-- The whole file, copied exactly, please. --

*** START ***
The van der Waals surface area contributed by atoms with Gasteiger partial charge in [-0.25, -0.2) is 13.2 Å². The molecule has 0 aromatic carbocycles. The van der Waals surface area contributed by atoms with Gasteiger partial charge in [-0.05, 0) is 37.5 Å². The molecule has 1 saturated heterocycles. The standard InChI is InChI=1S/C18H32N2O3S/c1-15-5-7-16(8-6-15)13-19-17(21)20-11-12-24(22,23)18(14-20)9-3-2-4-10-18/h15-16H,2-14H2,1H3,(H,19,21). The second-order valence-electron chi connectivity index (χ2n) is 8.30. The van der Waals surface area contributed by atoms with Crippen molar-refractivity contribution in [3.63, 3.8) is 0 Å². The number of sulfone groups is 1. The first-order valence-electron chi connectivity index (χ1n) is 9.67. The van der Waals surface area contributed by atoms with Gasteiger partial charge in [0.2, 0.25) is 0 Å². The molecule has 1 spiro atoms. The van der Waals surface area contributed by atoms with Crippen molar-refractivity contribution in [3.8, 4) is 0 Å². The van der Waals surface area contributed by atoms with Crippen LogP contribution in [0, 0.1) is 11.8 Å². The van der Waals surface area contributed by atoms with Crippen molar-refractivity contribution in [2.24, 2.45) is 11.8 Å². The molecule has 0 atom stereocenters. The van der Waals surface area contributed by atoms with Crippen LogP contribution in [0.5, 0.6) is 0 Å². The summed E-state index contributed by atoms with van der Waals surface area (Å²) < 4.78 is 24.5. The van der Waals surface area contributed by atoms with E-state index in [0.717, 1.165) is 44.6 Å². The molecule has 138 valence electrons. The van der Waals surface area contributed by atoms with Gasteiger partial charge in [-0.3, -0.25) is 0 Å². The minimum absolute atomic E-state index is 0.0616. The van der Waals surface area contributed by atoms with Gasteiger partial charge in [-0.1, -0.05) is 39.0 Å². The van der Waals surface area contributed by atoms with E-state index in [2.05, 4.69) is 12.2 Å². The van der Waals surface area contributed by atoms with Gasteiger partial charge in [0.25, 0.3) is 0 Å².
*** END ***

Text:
The van der Waals surface area contributed by atoms with Gasteiger partial charge in [-0.25, -0.2) is 13.2 Å². The molecule has 0 aromatic carbocycles. The van der Waals surface area contributed by atoms with Gasteiger partial charge in [-0.05, 0) is 37.5 Å². The molecule has 1 saturated heterocycles. The standard InChI is InChI=1S/C18H32N2O3S/c1-15-5-7-16(8-6-15)13-19-17(21)20-11-12-24(22,23)18(14-20)9-3-2-4-10-18/h15-16H,2-14H2,1H3,(H,19,21). The second-order valence-electron chi connectivity index (χ2n) is 8.30. The van der Waals surface area contributed by atoms with Crippen molar-refractivity contribution in [3.63, 3.8) is 0 Å². The number of sulfone groups is 1. The first-order valence-electron chi connectivity index (χ1n) is 9.67. The van der Waals surface area contributed by atoms with Gasteiger partial charge in [0.2, 0.25) is 0 Å². The molecule has 1 spiro atoms. The van der Waals surface area contributed by atoms with Crippen molar-refractivity contribution in [3.8, 4) is 0 Å². The van der Waals surface area contributed by atoms with Crippen LogP contribution in [0, 0.1) is 11.8 Å². The van der Waals surface area contributed by atoms with Crippen molar-refractivity contribution in [2.24, 2.45) is 11.8 Å². The molecule has 0 atom stereocenters. The van der Waals surface area contributed by atoms with Crippen LogP contribution in [0.5, 0.6) is 0 Å². The summed E-state index contributed by atoms with van der Waals surface area (Å²) < 4.78 is 24.5. The van der Waals surface area contributed by atoms with E-state index in [0.717, 1.165) is 44.6 Å². The molecule has 138 valence electrons. The van der Waals surface area contributed by atoms with Gasteiger partial charge in [-0.3, -0.25) is 0 Å². The minimum absolute atomic E-state index is 0.0616. The van der Waals surface area contributed by atoms with Gasteiger partial charge in [-0.1, -0.05) is 39.0 Å². The van der Waals surface area contributed by atoms with E-state index in [2.05, 4.69) is 12.2 Å². The van der Waals surface area contributed by atoms with Gasteiger partial charge in [0.25, 0.3) is 0 Å².